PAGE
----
Nowadays, of course, no one seems to care if they hear a song by their favorite band in a McDonald’s commercial. We’re even happy for Feist when Apple uses one of her songs in an ad. And why shouldn’t we be? We want our favorite artists to be successful, so they can sustain a life where they can make more of the art we love. This seems sane to me. But back when I was hanging out at the Fireside and being judged harshly for my Offspring shirt, sellout still had the negative connotations that my dad had explained to me when we saw that car commercial, and they were multiplied a millionfold by the intense political correctness of the ’90s.
To me, sellout meant trendy meant the music wasn’t mine anymore; now I had to share it with the kinds of people who made me feel like shit in high school. One of my favorite bands to see at the Fireside was Slapstick, who had a song called “Alternative Radio” that denounced “fuckin’ MTV” with this killer couplet: “Don’t care about punk rock shows / Great spot about the Counting Crows!” I laughed, and then found myself nodding and agreeing: MTV didn’t care about our music, our values, or our scene—they were just chasing another lucrative trend.
I abruptly and dutifully stopped watching MTV, and started ranting about the way they hyped bands that looked “edgy” and/or sang about “edgy” things like getting drunk, but that had no real substance: “Bush is just another Pearl Jam knockoff,” I would say. “What are they bringing to the world?” I sold off a big chunk of my CD collection, parting ways with many of the punk and alternative bands that had shaped my early musical taste, because they’d signed with major labels. I wrote off my early love for anything “corporate”—MTV, Spin, any band that had gotten massively famous—as a childish affection. I hadn’t known any better, I’d tell people who got a whiff of my these early influences. I did now.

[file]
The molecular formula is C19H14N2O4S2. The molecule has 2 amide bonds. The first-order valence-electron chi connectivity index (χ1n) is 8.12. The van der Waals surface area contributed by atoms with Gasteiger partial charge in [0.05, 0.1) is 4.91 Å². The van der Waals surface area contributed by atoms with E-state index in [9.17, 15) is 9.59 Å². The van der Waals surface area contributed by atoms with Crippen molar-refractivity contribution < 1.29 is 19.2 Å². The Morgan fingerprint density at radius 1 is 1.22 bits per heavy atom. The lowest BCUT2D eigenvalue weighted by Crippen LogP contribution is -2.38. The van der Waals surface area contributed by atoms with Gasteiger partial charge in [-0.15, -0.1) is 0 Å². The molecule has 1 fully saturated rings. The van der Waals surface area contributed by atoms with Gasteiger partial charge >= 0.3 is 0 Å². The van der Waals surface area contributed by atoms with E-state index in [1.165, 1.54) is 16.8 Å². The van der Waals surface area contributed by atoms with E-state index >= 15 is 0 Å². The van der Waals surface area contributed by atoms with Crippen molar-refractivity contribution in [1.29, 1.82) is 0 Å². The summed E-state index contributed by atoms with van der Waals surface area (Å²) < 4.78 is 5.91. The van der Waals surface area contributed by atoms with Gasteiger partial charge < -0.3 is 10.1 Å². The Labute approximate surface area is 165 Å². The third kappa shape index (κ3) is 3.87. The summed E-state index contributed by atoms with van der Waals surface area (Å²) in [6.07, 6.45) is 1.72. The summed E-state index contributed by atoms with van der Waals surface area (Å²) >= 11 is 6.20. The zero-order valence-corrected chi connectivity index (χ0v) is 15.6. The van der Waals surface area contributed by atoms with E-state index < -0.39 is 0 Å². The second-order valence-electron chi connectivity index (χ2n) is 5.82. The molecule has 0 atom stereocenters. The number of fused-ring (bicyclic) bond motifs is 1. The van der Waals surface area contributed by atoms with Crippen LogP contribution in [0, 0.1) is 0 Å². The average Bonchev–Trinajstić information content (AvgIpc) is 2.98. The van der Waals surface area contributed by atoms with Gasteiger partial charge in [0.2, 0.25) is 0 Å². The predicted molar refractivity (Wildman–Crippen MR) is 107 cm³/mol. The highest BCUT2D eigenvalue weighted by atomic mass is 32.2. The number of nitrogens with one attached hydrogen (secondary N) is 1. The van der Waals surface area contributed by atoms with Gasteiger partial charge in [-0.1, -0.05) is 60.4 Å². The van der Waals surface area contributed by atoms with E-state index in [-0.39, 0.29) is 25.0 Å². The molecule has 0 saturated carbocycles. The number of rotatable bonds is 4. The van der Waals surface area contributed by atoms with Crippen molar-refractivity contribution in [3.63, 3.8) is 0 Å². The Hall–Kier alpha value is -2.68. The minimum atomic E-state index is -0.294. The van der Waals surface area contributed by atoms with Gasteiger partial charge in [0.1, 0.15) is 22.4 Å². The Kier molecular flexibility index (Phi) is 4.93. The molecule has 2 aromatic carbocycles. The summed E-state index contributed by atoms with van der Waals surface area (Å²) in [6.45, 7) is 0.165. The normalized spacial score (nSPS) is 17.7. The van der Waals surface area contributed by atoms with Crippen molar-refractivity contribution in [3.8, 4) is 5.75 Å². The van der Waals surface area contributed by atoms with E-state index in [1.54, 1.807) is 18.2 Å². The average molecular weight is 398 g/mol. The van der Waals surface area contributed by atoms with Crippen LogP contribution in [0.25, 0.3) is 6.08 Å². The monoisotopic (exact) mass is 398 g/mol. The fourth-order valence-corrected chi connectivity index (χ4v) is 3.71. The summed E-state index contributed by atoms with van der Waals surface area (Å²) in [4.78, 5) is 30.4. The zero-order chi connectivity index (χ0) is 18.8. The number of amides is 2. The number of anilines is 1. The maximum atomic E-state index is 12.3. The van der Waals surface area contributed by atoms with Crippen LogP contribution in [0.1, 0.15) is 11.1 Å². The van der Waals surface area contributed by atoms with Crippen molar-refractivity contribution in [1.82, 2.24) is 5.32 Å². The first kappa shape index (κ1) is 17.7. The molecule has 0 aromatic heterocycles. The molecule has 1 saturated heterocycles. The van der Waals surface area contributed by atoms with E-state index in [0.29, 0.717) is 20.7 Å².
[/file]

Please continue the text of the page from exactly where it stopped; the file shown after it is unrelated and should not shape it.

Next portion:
But there was a part of me that questioned what I was doing. If I cherished “authenticity” so much, wasn’t I selling myself out by so easily abandoning the bands that had once meant so much to me just to fit in with the status quo? If I really was as punk rock as I pretended to be, I wouldn’t care about getting disapproving looks at the Fireside. I knew deep down that my punk purity was actually pretty murky.
I started writing as a little kid, just for fun, just for me. I kept notebooks of stories about cows who went to space and Beverly Hills, 90210 and Star Trek: The Next Generation fan fiction. In junior high, I took to poetry—angsty verses that expressed the true pain of being a teenager. At the time I was struggling with self-injury and addiction. I knew a bunch of other teenagers were, too, and I thought the world should be paying attention to those issues as well as to rape, abuse, homelessness, racism, sexism, and homophobia. I started writing essays in addition to poems, and my work wasn’t just for me anymore. I wanted my thoughts on these topics to be heard—and possibly to help.